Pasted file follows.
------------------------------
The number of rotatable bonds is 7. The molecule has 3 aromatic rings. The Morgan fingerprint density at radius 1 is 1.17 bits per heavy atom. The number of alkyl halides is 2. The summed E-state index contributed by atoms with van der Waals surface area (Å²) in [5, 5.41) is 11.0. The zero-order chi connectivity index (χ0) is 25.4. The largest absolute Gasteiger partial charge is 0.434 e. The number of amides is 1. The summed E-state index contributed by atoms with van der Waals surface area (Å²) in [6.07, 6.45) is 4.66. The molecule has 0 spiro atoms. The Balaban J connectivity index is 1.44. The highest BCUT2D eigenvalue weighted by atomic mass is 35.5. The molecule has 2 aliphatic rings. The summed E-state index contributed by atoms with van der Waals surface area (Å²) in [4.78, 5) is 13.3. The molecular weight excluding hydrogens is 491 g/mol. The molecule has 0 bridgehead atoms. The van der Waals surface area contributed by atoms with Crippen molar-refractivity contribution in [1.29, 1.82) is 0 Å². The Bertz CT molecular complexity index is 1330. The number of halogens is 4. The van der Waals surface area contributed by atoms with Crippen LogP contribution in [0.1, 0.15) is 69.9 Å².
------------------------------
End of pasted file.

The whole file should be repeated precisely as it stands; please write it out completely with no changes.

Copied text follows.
The number of rotatable bonds is 7. The molecule has 3 aromatic rings. The Morgan fingerprint density at radius 1 is 1.17 bits per heavy atom. The number of alkyl halides is 2. The summed E-state index contributed by atoms with van der Waals surface area (Å²) in [5, 5.41) is 11.0. The zero-order chi connectivity index (χ0) is 25.4. The largest absolute Gasteiger partial charge is 0.434 e. The number of amides is 1. The summed E-state index contributed by atoms with van der Waals surface area (Å²) in [6.07, 6.45) is 4.66. The molecule has 0 spiro atoms. The Balaban J connectivity index is 1.44. The highest BCUT2D eigenvalue weighted by atomic mass is 35.5. The molecule has 2 aliphatic rings. The summed E-state index contributed by atoms with van der Waals surface area (Å²) in [4.78, 5) is 13.3. The molecular weight excluding hydrogens is 491 g/mol. The molecule has 0 bridgehead atoms. The van der Waals surface area contributed by atoms with Crippen molar-refractivity contribution in [1.29, 1.82) is 0 Å². The Bertz CT molecular complexity index is 1330. The number of halogens is 4. The van der Waals surface area contributed by atoms with Crippen LogP contribution in [0.1, 0.15) is 69.9 Å².